Steal a baby, sell a baby

Published: March 27, 2012

Given the lack of penetration of pre-emptive birth control options, abortion still remains the only choice of family planning by many women.

Fact is stranger than fiction. At least with fiction, you can chew out the author for writing a predictable ending or for using outlandish plot twists. Sadly, some stories in life seem to be built entirely on outlandish plot twists.

On the 22nd of March, the police in Bhara Kahu, right outside Islamabad, busted a couple who stand accused of conducting illegal abortions, including dangerous late-stage ones, and selling the babies that survived. Sounds a lot like Hell’s version of the sustainable development model.

To top it off, the couple shares a bond of blood with one of the accused in the Sialkot lynching case, who for some inexplicable reason, is currently serving as one of the top cops of Islamabad.

Perhaps the capital felt deprived of mob-based hate crimes to avoid taking action, because this is the same guy who told his men to stand by and watch the mob cut loose instead of using their firearms to break up the crowd, no doubt inspired by the adage,

“Guns don’t kill people; people kill people.”

Anyway, while his past record shows that his policing skills are questionable at best, he still managed to use his clout to get a name erased from the original FIR.

One version of the story is that the main accused, the so-called better half of the criminal couple and the one against whom the initial complaint was lodged, has not been charged — just dear hubby.

According to an SP, however, both were implicated in the case, where a baby was bought for Rs45,000 from the couple in a sting operation. Apparently, the biological mother had paid Rs10,000 to have the child aborted, so a pretty straight-up case of fraud might be brought. That is, if the procedure was legal in the first place.

Abortion – there I said it. Among the most taboo subjects in Pakistani society, it is a topic that most people avoid due to the uncomfortable nature of the religious-feminist schism, but unfortunately, it is a social reality.

Estimates from 10 years ago suggested that Pakistan had an abortion rate of 890,000 per year, or one every 35 seconds. Given the lack of penetration of pre-emptive birth control options such as condoms or the Pill, these figures are unlikely to have changed, considering the number of women who claimed to be using abortions for family planning as the only option.

Abortions are a lot more dangerous than birth control, but certain segments in society consider the latter taboo because it might lead to ‘illicit activities’ and the corrosion of family values. Meanwhile, maternal mortality and unsafe abortions mean that a woman with an easily avoidable unwanted pregnancy is disproportionately at risk of dying during the ‘remedial’ process.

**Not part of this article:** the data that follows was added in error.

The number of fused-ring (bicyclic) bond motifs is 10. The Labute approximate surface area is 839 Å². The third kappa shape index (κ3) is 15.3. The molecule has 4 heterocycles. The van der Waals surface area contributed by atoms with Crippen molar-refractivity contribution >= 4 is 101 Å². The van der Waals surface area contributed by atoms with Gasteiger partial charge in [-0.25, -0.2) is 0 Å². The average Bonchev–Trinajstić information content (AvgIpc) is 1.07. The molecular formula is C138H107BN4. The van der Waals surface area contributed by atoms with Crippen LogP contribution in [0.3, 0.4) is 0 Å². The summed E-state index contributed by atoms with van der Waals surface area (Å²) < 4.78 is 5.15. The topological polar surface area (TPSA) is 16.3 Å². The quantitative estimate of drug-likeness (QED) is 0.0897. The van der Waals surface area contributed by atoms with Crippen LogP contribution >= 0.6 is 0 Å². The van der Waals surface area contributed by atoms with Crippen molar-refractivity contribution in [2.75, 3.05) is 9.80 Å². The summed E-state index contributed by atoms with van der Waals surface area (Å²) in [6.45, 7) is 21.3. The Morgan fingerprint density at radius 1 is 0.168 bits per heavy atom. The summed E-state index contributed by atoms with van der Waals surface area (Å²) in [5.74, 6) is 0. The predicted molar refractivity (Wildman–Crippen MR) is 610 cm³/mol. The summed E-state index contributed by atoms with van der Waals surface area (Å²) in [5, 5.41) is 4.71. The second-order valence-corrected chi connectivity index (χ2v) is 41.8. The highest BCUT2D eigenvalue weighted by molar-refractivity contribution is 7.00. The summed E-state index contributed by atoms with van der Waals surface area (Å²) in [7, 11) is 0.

But at least that solves the family values problem. Women can’t go on a contraceptive-fuelled bender and put the family’s honour at stake if they’re dead. 

Read more by Vaqas, or follow him on Twitter @vasghar.

 

Vaqas Asghar

Vaqas Asghar

A sub-editor on the Islamabad city pages of The Express Tribune, Vaqas holds a Master's degree in IR from Iqra University. Before joining ET, he taught history and was also a member of the editorial staff at Blue Chip Magazine. He tweets as @vasghar (twitter.com/vasghar)

The views expressed by the writer and the reader comments do not necessarily reflect the views and policies of The Express Tribune.

  • abdul moiz

    Doctors in pakistan get away with a lot of things for which they would be jailed in the civilised world.They exploit their position in society by closing down hospitals when they want their demands met,they fleece patients in the name of consultations.No one can take action against them because then the doctors scream that the messiahs of humanity are being targetted.

    Media is scared of doctors as we’ve seen examples in the recent past when doctors went on strike and the public had to suffer a lot,just so that the doctors who had been arrested and suspended were put back on their jobs.Recommend

  • Food for Thought!

    @Express Tribune

    Do you realize what kind of an impression this page that says “Welcome to Pakistan – Steal Babies, Sell Babies” appears on the international front?!

    Maybe saucy scandalous headlines are not worth it all the time!!!Recommend

  • Ali

    @Food for Thought!:
    Since when does tribune care about that my friend?
    @author
    Contraceptives (both oral and condoms) are pretty easy to obtain from any medical store where I live, a middle class neighbourhood in Lahore. Where did you come up with the theory that they are not? In villages its a totally different story, but then, it is hard to obtain an asprn in underdeveloped areas let alone birth control. What we need to do is improve our health care system’s overall efficiency. Recommend

  • Voice

    Research is very important before you write.
    Abortion is even allowed in Islam as the fetus is believed to become a living soul after four months of gestation.
    So the circumstances in which abortions your mentions should also be clear.Recommend

  • Parvez

    Difficult subject but you at least made good sense.
    The police issue is a classic case of political patronage – way to go Shabaz Shareef !
    The abortion issue is a governance issue and in an environment where governance does not exist, its a free for all, do what you can situation. Recommend